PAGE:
sourgrapesGardening takes a good deal of time and energy so you really don’t want to be wasting what you grow. Unfortunately, New Zealand weather can be particularly fickle and is often the cause of fruit and vegetables running to seed, producing a glut or failing to mature. That’s why I’m always over-the-moon when I find new ways to use produce regardless of how it’s faring in the garden.

A few years ago, while in Greece, I discovered how to turn immature citrus fruit and figs into delicious preserves called ‘spoon sweets’. This was good news for someone who lives in the south of the South Island where these fruits usually fail to ripen. Currently, I’m travelling through Iran and have encountered a popular use for another immature fruit – green grapes.

I discovered these tiny grapes (each no larger than my small finger nail and forming miniature bunches) in a fruit and vegetable market in Iran’s second largest city f Shiraz. When I was kindly offered a grape to taste, it was all I could do not to wince at its sourness. What on earth the locals did with these nasty little things was beyond me until I arrived back home and quizzed the family I am staying with.

Meheri, my host, disappeared into the her pantry and returned with a bottle of pale green liquid which had separated into two parts: a thin substance topped with a gluggy white solution. She shook the bottle up and poured me a taste. It was for all the world like lemon juice but somehow less astringent.

This liquid, which in New Zealand goes under the name ‘verjuice’, is an Iranian staple and most homes produce their own by grinding the grapes in a blender or feeding them into a juicer (if using a blender, the mixture can be sieved which does away with the thick pulp that separates from the liquid).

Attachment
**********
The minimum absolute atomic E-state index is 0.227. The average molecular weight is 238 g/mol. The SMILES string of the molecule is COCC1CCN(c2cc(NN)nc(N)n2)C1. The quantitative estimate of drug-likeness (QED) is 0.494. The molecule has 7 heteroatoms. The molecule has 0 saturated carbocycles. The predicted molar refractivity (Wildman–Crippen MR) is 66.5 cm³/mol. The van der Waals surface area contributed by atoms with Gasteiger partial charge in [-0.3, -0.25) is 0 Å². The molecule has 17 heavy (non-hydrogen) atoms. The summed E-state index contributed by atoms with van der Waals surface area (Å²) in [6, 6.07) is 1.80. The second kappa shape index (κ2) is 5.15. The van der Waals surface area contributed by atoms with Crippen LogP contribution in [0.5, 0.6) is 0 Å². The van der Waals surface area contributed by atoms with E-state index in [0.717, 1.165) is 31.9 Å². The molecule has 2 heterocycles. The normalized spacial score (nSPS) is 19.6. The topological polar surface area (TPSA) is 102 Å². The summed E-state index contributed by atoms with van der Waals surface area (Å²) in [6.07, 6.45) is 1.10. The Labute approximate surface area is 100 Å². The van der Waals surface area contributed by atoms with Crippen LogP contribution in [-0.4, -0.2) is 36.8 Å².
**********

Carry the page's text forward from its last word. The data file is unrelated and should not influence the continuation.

To preserve the ghoreh (pronounced ‘gorga’), as it is called in the Persian language of Iran, the liquid is pour into a non-reactive pan, has salt added to it, and is brought to the boil. It is simmered only for a minute before being removed from the heat. Once cool, it can be poured into sterilized bottles, and sealed. Unless you’re using a water bath method to preserve the liquid, be sure to store your ghoreh in the fridge where it should keep for several months. Or freeze it to increase its freshness and shelf life.

Ghoreh is used in cooking where a sourness more mild than lemon or vinegar is called for. It’s typically found in khoresh (Persian stews) and thick soups such as abghusht, tas kabob and ash, from the same cuisine.

From not wanting to look at my grapevine (which tends to shiver in a southern summer even when grown in a glasshouse), I now find myself eagerly awaiting a few green bunches next season. But even if you’re in a warmer part of the country where your grape vine grows delicious sweet fruit, the existence of ghoreh means you can thin without that nasty feeling you’re wasting the immature fruit. So don’t wait for a trip to Iran (which, by the way, I am pleased to recommend) before making your own verjuice, ghoreh or ‘sour grapes’ juice. Whatever you decide to call it, it will enhance your cooking in the most delightful way.

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